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Home > Construction Injury Attorney
Personal Injury Lawyer - Construction Accident
For Hilton Head Island, Bluffton, & Beaufort South Carolina (SC) Area

From commercial development to homeowner projects, every day construction workers are injured. Dealing with some of the most hazardous working conditions, serious work-related injuries occur on a frequent basis. Regulations, inspections, specifications and safety programs work to prevent these accidents and promote safety awareness, however, despite these efforts, construction accidents continually happen.

Construction accidents include:
Falls from scaffolding
Being struck by moving or falling machinery
Accidental electrocution
Exposure to chemicals and asbestos
Defective equipment
Additional physical injuries such as to the back

Who may be liable for a construction site injury?
A wide array of persons may be involved at a construction site such as the:
-site’s landowner
-construction managers
-equipment suppliers
-material suppliers
-design professionals

In order to determine who may be liable for a construction accident, it is critical to explain the responsibilities of several key players.

Construction Site Owner: The landowner may not be judged the legal possessor of the land for the length of the construction project depending on the amount of control over the premises he or she maintains. Generally, the owner of the land on which a construction project is being performed is liable for any injury to individuals occurring in the project that are caused by a potentially dangerous condition on the land that the owner knew or should reasonably have known of.

General Contractors and "Sub"-Contractors: The general and sub-contractors must ensure that the construction site is reasonably safe for their workers and they have a legal duty to warn their employees of any hazards at the site. Typically, a general or sub-contractor will have a duty to make sure that the work is being performed safely.

"Prime" Contractors: Prime contractors share similarities with both general and sub-contractors however, a prime contractor is responsible only for the work that is identified in his or her prime contract. A prime contractor is also responsible for any work that he or she chooses to delegate to sub-contractors, and has exclusive responsibility over those sub-contractors.

Architects and Engineers: These design professionals can be charged with differing amounts of responsibility. Duties can include progress observation to ensure compliance with plans and specifications, and site inspection to ensure compliance with code regulations. Design professionals are held to certain accepted standards in performing professional services and can be held liable for any injuries suffered by construction workers as a result of their failure to meet those standards.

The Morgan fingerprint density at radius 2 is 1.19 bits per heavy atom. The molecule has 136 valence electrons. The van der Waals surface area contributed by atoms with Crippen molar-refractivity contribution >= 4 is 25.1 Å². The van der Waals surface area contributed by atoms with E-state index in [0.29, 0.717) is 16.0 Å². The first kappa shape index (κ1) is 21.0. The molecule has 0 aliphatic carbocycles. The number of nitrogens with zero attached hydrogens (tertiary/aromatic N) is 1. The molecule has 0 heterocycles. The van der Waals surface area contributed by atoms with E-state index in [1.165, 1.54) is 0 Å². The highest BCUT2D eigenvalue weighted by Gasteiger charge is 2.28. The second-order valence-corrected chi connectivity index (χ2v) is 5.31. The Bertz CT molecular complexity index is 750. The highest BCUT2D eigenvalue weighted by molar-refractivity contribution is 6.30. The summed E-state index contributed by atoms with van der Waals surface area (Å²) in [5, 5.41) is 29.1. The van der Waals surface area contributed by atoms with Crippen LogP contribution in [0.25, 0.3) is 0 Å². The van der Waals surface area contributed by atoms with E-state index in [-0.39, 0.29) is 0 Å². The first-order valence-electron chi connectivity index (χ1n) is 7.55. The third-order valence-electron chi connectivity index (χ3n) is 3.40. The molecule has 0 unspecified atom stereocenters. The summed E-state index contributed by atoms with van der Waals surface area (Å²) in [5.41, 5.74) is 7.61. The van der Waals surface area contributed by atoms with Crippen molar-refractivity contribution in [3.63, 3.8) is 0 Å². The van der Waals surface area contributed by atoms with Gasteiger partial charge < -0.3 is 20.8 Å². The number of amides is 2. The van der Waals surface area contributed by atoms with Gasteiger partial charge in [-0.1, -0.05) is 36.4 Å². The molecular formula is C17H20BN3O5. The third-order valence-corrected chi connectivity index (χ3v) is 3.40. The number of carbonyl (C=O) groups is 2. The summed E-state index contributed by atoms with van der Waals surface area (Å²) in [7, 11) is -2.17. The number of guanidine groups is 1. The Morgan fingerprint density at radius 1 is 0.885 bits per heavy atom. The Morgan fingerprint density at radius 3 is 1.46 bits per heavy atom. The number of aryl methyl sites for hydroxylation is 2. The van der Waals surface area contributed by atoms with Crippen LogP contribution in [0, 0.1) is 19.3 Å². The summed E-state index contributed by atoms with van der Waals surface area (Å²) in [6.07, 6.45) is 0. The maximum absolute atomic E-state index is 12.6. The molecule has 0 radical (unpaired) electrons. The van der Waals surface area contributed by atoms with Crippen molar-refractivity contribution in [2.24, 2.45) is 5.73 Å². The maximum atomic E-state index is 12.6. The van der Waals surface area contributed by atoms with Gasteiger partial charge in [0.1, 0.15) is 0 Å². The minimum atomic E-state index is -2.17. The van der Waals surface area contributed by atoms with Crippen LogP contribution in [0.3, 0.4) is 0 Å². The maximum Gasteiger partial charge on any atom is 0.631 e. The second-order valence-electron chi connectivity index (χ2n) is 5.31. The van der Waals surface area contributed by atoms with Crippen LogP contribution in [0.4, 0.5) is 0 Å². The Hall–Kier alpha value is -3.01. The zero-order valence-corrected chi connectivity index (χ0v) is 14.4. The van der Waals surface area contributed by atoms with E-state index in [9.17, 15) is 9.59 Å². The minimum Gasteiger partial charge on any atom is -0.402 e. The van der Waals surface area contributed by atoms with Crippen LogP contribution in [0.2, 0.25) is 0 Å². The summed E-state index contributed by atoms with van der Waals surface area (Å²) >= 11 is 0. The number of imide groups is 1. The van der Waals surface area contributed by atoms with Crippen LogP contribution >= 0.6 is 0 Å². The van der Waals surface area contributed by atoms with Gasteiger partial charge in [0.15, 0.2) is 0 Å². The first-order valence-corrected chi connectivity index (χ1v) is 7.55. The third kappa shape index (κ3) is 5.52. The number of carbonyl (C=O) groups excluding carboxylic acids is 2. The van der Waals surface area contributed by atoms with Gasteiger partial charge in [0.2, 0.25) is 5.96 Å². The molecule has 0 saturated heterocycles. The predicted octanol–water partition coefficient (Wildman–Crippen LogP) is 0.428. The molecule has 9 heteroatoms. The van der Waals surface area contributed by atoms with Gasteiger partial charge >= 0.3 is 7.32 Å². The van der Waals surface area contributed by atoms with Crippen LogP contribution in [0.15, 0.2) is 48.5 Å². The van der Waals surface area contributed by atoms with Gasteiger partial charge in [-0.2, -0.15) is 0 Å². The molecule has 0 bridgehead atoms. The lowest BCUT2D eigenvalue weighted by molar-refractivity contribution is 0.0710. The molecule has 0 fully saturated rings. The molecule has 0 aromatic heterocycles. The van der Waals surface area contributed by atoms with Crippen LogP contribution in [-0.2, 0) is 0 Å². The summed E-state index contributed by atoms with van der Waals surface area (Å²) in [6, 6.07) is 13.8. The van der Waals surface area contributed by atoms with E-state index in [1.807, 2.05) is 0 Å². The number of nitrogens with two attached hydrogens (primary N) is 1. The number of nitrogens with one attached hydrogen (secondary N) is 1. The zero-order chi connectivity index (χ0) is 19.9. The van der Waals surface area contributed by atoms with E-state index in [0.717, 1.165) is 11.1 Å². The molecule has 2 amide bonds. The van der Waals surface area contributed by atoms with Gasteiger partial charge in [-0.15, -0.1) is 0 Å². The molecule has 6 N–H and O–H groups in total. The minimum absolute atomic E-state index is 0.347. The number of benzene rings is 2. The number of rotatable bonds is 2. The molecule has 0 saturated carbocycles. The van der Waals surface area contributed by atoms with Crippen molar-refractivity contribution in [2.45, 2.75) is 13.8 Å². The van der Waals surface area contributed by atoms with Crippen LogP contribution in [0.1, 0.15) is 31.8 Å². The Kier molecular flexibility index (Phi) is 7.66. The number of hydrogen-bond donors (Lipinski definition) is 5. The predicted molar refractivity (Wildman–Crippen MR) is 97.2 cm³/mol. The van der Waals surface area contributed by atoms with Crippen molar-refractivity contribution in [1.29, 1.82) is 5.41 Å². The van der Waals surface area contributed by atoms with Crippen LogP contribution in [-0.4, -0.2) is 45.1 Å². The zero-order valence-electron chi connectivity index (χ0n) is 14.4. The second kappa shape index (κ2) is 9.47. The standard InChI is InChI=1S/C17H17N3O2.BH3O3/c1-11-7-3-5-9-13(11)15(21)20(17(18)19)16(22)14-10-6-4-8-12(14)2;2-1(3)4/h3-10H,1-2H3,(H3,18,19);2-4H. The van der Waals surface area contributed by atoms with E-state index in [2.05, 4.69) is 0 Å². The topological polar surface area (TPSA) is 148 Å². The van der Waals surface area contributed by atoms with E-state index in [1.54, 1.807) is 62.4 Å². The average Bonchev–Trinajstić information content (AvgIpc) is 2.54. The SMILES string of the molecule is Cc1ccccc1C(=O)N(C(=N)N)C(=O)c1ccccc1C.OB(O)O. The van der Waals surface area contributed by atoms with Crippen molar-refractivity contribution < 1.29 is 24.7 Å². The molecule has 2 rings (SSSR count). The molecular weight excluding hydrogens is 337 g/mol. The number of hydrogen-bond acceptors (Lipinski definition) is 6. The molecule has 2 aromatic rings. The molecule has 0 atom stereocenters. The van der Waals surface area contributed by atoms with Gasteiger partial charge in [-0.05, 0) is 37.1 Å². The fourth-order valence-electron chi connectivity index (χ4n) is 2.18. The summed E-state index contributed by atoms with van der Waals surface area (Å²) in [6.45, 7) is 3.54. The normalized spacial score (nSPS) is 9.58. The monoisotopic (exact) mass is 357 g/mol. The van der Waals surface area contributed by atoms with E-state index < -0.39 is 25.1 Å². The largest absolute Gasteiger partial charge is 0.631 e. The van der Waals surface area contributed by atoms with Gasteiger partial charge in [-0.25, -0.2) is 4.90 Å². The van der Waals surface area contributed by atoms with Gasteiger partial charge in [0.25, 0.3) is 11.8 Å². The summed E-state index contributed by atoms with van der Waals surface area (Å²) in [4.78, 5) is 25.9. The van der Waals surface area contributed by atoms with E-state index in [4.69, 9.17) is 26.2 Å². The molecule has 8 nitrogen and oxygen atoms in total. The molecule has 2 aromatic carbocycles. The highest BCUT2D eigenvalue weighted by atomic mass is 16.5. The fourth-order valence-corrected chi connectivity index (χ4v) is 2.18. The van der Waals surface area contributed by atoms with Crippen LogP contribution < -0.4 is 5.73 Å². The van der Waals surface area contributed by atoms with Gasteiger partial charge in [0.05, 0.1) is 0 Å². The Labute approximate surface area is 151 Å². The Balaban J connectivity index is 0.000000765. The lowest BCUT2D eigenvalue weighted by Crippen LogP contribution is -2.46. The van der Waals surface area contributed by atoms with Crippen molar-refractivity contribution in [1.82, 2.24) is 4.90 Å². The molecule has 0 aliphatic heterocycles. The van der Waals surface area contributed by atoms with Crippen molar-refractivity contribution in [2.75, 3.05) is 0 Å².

Manufacturers of Construction Machinery or Equipment: Manufacturers of defective construction machinery or equipment can be held responsible for the design and manufacturing and possibly maintenance of said equipment providing a "no-fault" or "strict" liability.

Insurers: Especially in situations involving major construction projects, the parties involved are typically required to carry ample insurance coverage. The insurance coverage of each respective party involved in a construction project, and the extent of that coverage, are important issues when assessing legal responsibility for a construction injury.

OSHA Safety Regulations
Safety regulations under the Occupational Safety and Health Act of 1970 have been adopted by most states in some form, and these regulations apply to work done at construction sites. The issue of who is responsible for ensuring compliance with OSHA regulations (i.e. general contractor or
) often turns on who was in control of the job site or job activity when the injured employee was hurt. The legal effect of a violation of OSHA regulations will vary, depending on the state in which the construction injury took place. In certain jurisdictions, if it can be shown that an OSHA regulation was violated and an injury resulted, nothing more need be proven to establish that the liable party was negligent.

OSHA regulations are not the only legal standards to which a property owner, general contractor, or sub-contractor may be held in determining liability for a construction accident. Often the property owner or general contractor will have his or her own set of safety rules, either generally applicable or specific to the construction project at hand, designed to protect those performing work on the project. Violations of these regulations may serve to support a claim for a construction accident.